An East Donegal Township church that dates back to before the Revolutionary War needs a new roof for the historic structure.
Donegal Presbyterian Church, which was founded some time before 1721 (records from the time are spotty), is marking its 300th anniversary with a fundraising campaign to replace the roof.
“A significant amount of the building won’t make it to 300 if we don’t replace the roof,” said Mark Bruce, president of the church’s session (a religious term roughly equivalent to a board of directors).
The work involves replacing cedar shingles with a composite roof and replacing the roof substructure.
It is important to get the work started before snow collects on the roof, Bruce said, because every winter with a leaky roof causes more damage to the structure underneath. Last winter’s extreme storms caused a great deal of damage and nobody knows what the coming winter will bring.
“The damage it can do if we go through another season like that can be irreversible,” Bruce said.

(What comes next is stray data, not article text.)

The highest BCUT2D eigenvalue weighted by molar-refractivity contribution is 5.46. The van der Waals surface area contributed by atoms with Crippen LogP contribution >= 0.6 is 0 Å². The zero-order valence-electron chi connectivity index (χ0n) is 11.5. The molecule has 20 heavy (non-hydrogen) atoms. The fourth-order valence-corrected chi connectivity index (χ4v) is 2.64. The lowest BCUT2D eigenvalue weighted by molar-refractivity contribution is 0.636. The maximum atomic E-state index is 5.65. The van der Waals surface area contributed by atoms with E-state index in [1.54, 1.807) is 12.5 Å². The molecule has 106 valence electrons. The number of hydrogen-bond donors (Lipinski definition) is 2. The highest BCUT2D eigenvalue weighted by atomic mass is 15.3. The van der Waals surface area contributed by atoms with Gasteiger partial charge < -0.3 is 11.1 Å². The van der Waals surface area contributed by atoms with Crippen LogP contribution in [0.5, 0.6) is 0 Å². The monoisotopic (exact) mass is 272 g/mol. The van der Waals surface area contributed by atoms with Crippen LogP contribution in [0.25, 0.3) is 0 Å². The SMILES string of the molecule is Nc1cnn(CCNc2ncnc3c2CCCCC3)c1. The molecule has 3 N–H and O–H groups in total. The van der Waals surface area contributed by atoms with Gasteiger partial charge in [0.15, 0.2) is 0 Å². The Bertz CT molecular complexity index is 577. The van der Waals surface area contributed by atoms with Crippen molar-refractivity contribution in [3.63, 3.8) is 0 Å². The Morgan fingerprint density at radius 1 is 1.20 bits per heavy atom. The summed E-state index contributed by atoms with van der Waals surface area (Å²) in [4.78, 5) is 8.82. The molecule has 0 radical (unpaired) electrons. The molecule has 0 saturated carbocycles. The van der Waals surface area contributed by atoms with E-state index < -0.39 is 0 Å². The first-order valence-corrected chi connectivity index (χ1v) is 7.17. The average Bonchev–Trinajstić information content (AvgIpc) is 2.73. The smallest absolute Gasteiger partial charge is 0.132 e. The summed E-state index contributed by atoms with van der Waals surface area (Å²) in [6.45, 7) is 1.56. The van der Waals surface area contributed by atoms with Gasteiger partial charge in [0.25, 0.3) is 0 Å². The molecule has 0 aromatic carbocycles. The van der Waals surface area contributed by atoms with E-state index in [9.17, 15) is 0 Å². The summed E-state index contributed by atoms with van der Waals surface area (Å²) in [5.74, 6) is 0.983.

Bruce said in an interview that the church has a goal of raising $125,000. It has raised $52,000 and has an additional $23,000 pledged, but it will need more to replace the roof. The fundraising campaign is to continue through April 1.
And the church is not just reaching out to Presbyterians, but to anyone interested in historic preservation.
“We are approaching not only members of our church, but also reaching out to the community,” Bruce said.
The church at 1891 Donegal Springs Road, Mount Joy, was an outpost in the Revolutionary War. On its grounds is the stump of the “witness tree,” where congregants gathered around and pledged their support for independence.
“It’s more than a Presbyterian church; as far back as the 1700s, it’s served the community well,” Bruce said.
The church is affiliated with the Presbyterian Church (USA). It is among the oldest churches of that denomination.
“We may be the oldest in the country,” Bruce said, though nobody knows that for sure.